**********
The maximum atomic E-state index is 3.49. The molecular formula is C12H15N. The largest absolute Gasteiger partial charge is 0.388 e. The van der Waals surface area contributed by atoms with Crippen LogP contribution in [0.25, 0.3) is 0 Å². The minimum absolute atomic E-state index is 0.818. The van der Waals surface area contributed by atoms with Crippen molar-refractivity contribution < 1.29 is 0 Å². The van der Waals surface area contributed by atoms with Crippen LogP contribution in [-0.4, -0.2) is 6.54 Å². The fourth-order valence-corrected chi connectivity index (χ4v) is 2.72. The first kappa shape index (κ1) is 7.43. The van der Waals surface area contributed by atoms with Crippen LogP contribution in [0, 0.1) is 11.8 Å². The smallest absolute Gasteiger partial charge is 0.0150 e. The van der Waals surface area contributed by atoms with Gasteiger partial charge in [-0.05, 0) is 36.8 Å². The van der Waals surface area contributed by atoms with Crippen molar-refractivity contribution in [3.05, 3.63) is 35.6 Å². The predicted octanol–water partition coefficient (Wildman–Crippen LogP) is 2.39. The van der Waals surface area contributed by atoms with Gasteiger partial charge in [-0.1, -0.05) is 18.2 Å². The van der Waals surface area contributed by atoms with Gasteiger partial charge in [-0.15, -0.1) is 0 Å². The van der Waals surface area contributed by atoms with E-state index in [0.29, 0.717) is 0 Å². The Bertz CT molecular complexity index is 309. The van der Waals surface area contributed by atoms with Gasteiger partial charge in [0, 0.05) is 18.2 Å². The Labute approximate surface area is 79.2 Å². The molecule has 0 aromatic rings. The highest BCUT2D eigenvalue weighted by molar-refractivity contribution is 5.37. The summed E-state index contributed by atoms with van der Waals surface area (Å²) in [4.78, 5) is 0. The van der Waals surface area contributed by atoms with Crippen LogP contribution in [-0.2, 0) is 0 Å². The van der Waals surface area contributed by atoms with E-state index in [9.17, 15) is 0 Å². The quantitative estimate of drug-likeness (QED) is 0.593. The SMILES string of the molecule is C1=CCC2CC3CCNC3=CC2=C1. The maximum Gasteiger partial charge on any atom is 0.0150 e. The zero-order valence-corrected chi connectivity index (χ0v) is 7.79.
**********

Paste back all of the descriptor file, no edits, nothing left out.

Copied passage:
The maximum atomic E-state index is 3.49. The molecular formula is C12H15N. The largest absolute Gasteiger partial charge is 0.388 e. The van der Waals surface area contributed by atoms with Crippen LogP contribution in [0.25, 0.3) is 0 Å². The minimum absolute atomic E-state index is 0.818. The van der Waals surface area contributed by atoms with Crippen molar-refractivity contribution < 1.29 is 0 Å². The van der Waals surface area contributed by atoms with Crippen LogP contribution in [-0.4, -0.2) is 6.54 Å². The fourth-order valence-corrected chi connectivity index (χ4v) is 2.72. The first kappa shape index (κ1) is 7.43. The van der Waals surface area contributed by atoms with Crippen LogP contribution in [0, 0.1) is 11.8 Å². The smallest absolute Gasteiger partial charge is 0.0150 e. The van der Waals surface area contributed by atoms with Gasteiger partial charge in [-0.05, 0) is 36.8 Å². The van der Waals surface area contributed by atoms with Crippen molar-refractivity contribution in [3.05, 3.63) is 35.6 Å². The predicted octanol–water partition coefficient (Wildman–Crippen LogP) is 2.39. The van der Waals surface area contributed by atoms with Gasteiger partial charge in [-0.1, -0.05) is 18.2 Å². The van der Waals surface area contributed by atoms with Gasteiger partial charge in [-0.15, -0.1) is 0 Å². The van der Waals surface area contributed by atoms with E-state index in [0.29, 0.717) is 0 Å². The Bertz CT molecular complexity index is 309. The van der Waals surface area contributed by atoms with Gasteiger partial charge in [0, 0.05) is 18.2 Å². The Labute approximate surface area is 79.2 Å². The molecule has 0 aromatic rings. The highest BCUT2D eigenvalue weighted by molar-refractivity contribution is 5.37. The summed E-state index contributed by atoms with van der Waals surface area (Å²) in [4.78, 5) is 0. The van der Waals surface area contributed by atoms with Crippen LogP contribution in [-0.2, 0) is 0 Å². The van der Waals surface area contributed by atoms with E-state index in [9.17, 15) is 0 Å². The quantitative estimate of drug-likeness (QED) is 0.593. The SMILES string of the molecule is C1=CCC2CC3CCNC3=CC2=C1. The maximum Gasteiger partial charge on any atom is 0.0150 e. The zero-order valence-corrected chi connectivity index (χ0v) is 7.79.